- Lamassoure chairs first meeting of special committee on tax rulings Committee told "we need results and we need them fast".
- National parliaments discuss Greek reformsThe reform list focuses on combating fraud and tax evasion, making government spending more efficient and improving the productivity of central and local government.
Bundestag's approval comes as Athens is hit by first protests against Syriza for watering down its election promises.
- Draghi considers funding options for GreeceThe president of the European Central Bank was forced to defend his stance toward Greece during a debate in the European Parliament.
- Court ruling could determine London’s standing as financial hubThe European Central Bank is considering measures to force British companies managing trades in euros, rather than pound sterling, to relocate to eurozone countries. The UK has taken its objection to the plan to the EU’s highest court.
British students will for the first time be able to apply to universities in other EU member states through the UCAS application system.
- Unequal student flows in partnerships with USA report suggests that American universities are using European partnerships to bring in talented students, without sending anyone in return.
- Court backs outsiders’ right to studyFreedom to study ruling is fundamental to harmonising access to EU universities for third-country students.
- EU member states evasive on shale-gas activitiesCommission asked EU countries to fill out questionnaire, but most gave only partial answers.
- Gazprom says it could exempt rebel-held zone from gas talksRussia sticks by its threat to cut off gas supplies to Ukraine if it does not receive payment by the end of this week.
European Environment Agency warns that the EU needs to do more if it wants to meet its 2050 emissions and circular economy targets.
- Commission spells out Paris climate pledgeExperts say specifics in today's package could undermine the EU's 2030 emissions reduction commitment by at least 5%.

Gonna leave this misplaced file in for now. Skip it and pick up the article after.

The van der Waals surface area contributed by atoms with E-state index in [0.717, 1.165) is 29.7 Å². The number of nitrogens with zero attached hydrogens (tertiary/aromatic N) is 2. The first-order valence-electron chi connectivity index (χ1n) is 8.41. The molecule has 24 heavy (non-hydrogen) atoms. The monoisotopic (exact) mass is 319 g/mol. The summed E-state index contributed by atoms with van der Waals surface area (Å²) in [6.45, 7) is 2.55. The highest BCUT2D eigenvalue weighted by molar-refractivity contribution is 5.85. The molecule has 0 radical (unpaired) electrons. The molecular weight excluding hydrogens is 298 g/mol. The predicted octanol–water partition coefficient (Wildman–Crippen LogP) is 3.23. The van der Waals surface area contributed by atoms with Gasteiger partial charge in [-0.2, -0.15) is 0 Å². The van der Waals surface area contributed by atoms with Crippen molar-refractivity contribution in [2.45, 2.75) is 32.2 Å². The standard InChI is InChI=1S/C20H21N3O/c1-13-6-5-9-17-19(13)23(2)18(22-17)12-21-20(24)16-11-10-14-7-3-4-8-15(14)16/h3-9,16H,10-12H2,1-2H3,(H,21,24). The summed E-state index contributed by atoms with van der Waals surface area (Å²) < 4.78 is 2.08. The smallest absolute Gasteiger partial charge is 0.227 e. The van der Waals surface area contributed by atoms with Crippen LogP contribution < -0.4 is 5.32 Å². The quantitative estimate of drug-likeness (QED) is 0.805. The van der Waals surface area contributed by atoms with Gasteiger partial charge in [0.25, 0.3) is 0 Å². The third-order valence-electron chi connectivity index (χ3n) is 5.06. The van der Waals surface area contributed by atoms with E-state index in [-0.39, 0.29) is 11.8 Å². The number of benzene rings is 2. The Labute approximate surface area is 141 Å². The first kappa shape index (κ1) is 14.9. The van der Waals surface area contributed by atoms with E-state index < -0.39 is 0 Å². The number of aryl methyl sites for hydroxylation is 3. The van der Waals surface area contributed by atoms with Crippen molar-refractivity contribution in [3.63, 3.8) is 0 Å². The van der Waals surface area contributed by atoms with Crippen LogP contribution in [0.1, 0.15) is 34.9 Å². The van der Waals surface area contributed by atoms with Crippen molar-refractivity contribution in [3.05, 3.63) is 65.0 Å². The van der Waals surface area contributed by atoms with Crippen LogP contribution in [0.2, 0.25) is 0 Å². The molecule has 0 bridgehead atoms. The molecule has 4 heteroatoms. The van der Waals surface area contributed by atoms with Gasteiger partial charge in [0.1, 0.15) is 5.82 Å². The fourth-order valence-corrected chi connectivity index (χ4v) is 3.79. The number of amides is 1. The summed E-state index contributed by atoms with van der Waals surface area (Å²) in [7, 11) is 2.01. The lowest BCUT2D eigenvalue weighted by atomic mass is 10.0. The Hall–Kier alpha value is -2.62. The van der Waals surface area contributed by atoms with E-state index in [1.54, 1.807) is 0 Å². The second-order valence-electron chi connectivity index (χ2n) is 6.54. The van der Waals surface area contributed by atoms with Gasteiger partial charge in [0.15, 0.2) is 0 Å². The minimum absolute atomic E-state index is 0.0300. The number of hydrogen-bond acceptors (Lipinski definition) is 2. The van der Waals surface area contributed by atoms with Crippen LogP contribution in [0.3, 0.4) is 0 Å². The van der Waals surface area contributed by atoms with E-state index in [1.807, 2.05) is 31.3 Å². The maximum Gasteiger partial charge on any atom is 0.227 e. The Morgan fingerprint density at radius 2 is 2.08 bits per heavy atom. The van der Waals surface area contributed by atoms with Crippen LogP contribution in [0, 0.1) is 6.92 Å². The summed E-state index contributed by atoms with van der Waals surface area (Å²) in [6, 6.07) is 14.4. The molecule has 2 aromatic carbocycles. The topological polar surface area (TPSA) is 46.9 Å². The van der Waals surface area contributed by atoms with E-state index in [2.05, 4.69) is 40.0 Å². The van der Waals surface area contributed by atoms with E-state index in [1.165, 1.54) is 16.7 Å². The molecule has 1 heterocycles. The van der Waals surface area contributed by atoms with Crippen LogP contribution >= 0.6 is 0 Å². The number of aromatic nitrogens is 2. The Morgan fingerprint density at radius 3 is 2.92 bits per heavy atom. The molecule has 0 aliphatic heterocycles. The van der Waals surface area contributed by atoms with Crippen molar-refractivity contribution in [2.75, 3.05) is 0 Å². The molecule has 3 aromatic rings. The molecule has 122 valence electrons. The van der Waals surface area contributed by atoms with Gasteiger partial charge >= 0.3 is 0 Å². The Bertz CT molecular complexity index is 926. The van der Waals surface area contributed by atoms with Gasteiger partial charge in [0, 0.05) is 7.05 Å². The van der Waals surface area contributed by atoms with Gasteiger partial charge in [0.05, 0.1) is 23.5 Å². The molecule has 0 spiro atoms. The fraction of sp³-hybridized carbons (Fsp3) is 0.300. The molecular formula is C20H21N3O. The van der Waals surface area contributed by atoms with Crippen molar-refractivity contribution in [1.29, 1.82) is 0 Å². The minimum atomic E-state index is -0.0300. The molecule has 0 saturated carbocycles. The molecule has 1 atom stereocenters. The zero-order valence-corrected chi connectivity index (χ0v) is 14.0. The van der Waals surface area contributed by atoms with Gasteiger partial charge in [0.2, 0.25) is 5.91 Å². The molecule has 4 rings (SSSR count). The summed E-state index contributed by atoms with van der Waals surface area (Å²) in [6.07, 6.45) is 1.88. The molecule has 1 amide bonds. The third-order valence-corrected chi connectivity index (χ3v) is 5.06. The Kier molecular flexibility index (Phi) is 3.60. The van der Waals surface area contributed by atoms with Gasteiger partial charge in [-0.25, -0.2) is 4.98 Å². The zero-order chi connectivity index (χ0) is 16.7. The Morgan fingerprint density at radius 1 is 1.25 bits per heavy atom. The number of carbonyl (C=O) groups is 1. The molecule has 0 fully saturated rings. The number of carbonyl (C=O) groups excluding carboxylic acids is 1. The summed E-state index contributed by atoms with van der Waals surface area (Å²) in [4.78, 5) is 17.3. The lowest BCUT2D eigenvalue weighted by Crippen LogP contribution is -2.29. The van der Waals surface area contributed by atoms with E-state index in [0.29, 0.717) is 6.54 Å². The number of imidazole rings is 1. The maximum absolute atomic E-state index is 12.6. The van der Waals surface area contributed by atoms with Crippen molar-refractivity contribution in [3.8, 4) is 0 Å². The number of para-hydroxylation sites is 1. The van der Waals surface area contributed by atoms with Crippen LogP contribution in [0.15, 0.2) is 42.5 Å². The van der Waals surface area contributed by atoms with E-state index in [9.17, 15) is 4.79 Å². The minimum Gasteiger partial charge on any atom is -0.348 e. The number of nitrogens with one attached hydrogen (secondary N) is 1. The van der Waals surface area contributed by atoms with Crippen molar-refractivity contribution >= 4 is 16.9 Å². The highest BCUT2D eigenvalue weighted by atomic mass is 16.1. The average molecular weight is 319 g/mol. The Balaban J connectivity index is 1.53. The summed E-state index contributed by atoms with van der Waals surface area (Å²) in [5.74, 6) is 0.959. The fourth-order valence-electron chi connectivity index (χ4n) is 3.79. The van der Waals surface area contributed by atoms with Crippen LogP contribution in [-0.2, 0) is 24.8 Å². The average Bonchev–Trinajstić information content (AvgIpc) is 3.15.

- Member states oppose Commission's plan to withdraw waste proposalThough ministers at today's general affairs council endorsed the work programme as a whole, a majority strongly criticised the decision to withdraw the 'circular economy' proposal.
A new regime for the authorisation of genetically modified crops in the EU is supposed to fall into place this week. The Commission has to decide whether to go ahead and use it, and at what speed.
- First GM crop to be approved following authorisation agreementPesticide-resistant maize 1507 will be the first crop authorised under the new law, set to take effect on Monday.
- MEPs take on Commission’s organic farming proposalThe Parliament's ENVI committee will discuss organic farming as the Latvian presidency tries to reach a compromise on the issue before June.
Latvian MEP Sandra Kalniete, vice-chairwoman of the EPP group, says she was detained at Moscow airport and told it would be a criminal offence to enter Russia.
- Commission conference on Ebola hopes to accelerate elimination of the diseaseChristos Stylianides wants the event to be a turning-point in the fight against Ebola.
- Transforming healthcare systems: learning from the EU’s best practicesThis article is part of a series looking at challenges facing the health systems in Europe.